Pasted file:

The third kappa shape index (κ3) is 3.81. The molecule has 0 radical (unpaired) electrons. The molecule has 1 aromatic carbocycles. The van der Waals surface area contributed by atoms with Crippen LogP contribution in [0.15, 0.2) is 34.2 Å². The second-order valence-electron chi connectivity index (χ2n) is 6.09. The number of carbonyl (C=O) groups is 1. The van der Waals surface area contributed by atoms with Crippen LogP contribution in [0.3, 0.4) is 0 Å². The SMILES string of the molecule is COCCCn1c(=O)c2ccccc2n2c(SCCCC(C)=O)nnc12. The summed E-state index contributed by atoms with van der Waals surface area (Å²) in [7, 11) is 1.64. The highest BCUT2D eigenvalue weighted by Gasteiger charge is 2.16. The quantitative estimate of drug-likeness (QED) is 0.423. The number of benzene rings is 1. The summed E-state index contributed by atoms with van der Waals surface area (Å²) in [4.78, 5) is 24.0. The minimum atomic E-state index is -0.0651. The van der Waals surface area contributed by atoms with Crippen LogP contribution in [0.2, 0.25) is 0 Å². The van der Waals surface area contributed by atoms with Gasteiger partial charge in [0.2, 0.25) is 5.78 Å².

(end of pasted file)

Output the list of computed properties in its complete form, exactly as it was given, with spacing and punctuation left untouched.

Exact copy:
The third kappa shape index (κ3) is 3.81. The molecule has 0 radical (unpaired) electrons. The molecule has 1 aromatic carbocycles. The van der Waals surface area contributed by atoms with Crippen LogP contribution in [0.15, 0.2) is 34.2 Å². The second-order valence-electron chi connectivity index (χ2n) is 6.09. The number of carbonyl (C=O) groups is 1. The van der Waals surface area contributed by atoms with Crippen LogP contribution in [0.3, 0.4) is 0 Å². The SMILES string of the molecule is COCCCn1c(=O)c2ccccc2n2c(SCCCC(C)=O)nnc12. The summed E-state index contributed by atoms with van der Waals surface area (Å²) in [7, 11) is 1.64. The highest BCUT2D eigenvalue weighted by Gasteiger charge is 2.16. The quantitative estimate of drug-likeness (QED) is 0.423. The number of benzene rings is 1. The summed E-state index contributed by atoms with van der Waals surface area (Å²) in [4.78, 5) is 24.0. The minimum atomic E-state index is -0.0651. The van der Waals surface area contributed by atoms with Crippen LogP contribution in [0.2, 0.25) is 0 Å². The van der Waals surface area contributed by atoms with Gasteiger partial charge in [0.2, 0.25) is 5.78 Å².